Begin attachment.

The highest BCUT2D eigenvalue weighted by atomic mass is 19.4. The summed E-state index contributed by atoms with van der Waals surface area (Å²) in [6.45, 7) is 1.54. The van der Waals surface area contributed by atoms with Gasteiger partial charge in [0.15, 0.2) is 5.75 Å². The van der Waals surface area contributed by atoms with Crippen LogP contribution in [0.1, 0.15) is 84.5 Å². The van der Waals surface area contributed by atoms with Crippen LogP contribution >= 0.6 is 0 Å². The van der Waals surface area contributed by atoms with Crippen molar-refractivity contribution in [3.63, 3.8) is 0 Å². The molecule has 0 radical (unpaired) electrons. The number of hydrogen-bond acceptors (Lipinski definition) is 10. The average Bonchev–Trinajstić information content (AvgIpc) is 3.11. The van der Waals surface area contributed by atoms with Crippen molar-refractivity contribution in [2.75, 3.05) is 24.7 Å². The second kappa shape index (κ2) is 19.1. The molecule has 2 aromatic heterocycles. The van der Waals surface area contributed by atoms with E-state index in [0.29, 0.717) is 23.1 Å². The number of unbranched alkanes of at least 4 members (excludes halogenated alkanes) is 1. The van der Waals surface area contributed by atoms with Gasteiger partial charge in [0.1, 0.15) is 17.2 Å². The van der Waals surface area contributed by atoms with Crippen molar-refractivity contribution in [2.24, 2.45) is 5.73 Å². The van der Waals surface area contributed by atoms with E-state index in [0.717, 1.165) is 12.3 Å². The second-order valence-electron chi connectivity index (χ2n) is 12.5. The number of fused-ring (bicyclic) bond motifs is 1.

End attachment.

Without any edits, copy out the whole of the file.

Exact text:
The highest BCUT2D eigenvalue weighted by atomic mass is 19.4. The summed E-state index contributed by atoms with van der Waals surface area (Å²) in [6.45, 7) is 1.54. The van der Waals surface area contributed by atoms with Gasteiger partial charge in [0.15, 0.2) is 5.75 Å². The van der Waals surface area contributed by atoms with Crippen LogP contribution in [0.1, 0.15) is 84.5 Å². The van der Waals surface area contributed by atoms with Crippen LogP contribution >= 0.6 is 0 Å². The van der Waals surface area contributed by atoms with Crippen molar-refractivity contribution in [3.63, 3.8) is 0 Å². The molecule has 0 radical (unpaired) electrons. The number of hydrogen-bond acceptors (Lipinski definition) is 10. The average Bonchev–Trinajstić information content (AvgIpc) is 3.11. The van der Waals surface area contributed by atoms with Crippen molar-refractivity contribution in [2.75, 3.05) is 24.7 Å². The second kappa shape index (κ2) is 19.1. The molecule has 2 aromatic heterocycles. The van der Waals surface area contributed by atoms with E-state index in [0.29, 0.717) is 23.1 Å². The number of unbranched alkanes of at least 4 members (excludes halogenated alkanes) is 1. The van der Waals surface area contributed by atoms with Gasteiger partial charge in [0.1, 0.15) is 17.2 Å². The van der Waals surface area contributed by atoms with Crippen molar-refractivity contribution in [2.24, 2.45) is 5.73 Å². The van der Waals surface area contributed by atoms with E-state index in [0.717, 1.165) is 12.3 Å². The second-order valence-electron chi connectivity index (χ2n) is 12.5. The number of fused-ring (bicyclic) bond motifs is 1.